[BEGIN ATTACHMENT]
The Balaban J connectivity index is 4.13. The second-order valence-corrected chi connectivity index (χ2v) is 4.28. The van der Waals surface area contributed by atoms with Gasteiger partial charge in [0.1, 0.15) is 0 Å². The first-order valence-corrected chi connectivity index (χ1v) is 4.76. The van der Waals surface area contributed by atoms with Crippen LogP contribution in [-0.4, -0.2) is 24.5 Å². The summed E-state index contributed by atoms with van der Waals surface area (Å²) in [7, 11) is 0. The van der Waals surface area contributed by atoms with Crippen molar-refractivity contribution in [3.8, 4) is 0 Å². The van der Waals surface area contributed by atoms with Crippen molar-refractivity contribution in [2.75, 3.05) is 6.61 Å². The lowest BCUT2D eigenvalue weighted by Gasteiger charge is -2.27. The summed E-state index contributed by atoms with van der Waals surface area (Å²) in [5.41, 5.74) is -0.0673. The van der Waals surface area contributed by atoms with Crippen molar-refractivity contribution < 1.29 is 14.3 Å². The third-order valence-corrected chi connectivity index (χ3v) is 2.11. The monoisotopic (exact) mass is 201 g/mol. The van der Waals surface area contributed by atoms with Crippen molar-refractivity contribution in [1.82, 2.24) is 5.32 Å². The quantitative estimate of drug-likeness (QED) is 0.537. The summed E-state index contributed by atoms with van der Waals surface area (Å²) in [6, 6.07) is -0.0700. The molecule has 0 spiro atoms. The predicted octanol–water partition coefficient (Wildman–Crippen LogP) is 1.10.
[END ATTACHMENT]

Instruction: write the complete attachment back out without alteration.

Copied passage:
The Balaban J connectivity index is 4.13. The second-order valence-corrected chi connectivity index (χ2v) is 4.28. The van der Waals surface area contributed by atoms with Gasteiger partial charge in [0.1, 0.15) is 0 Å². The first-order valence-corrected chi connectivity index (χ1v) is 4.76. The van der Waals surface area contributed by atoms with Crippen LogP contribution in [-0.4, -0.2) is 24.5 Å². The summed E-state index contributed by atoms with van der Waals surface area (Å²) in [7, 11) is 0. The van der Waals surface area contributed by atoms with Crippen molar-refractivity contribution in [3.8, 4) is 0 Å². The van der Waals surface area contributed by atoms with Crippen molar-refractivity contribution in [2.75, 3.05) is 6.61 Å². The lowest BCUT2D eigenvalue weighted by Gasteiger charge is -2.27. The summed E-state index contributed by atoms with van der Waals surface area (Å²) in [5.41, 5.74) is -0.0673. The van der Waals surface area contributed by atoms with Crippen molar-refractivity contribution < 1.29 is 14.3 Å². The third-order valence-corrected chi connectivity index (χ3v) is 2.11. The monoisotopic (exact) mass is 201 g/mol. The van der Waals surface area contributed by atoms with Crippen molar-refractivity contribution in [1.82, 2.24) is 5.32 Å². The quantitative estimate of drug-likeness (QED) is 0.537. The summed E-state index contributed by atoms with van der Waals surface area (Å²) in [6, 6.07) is -0.0700. The molecule has 0 spiro atoms. The predicted octanol–water partition coefficient (Wildman–Crippen LogP) is 1.10.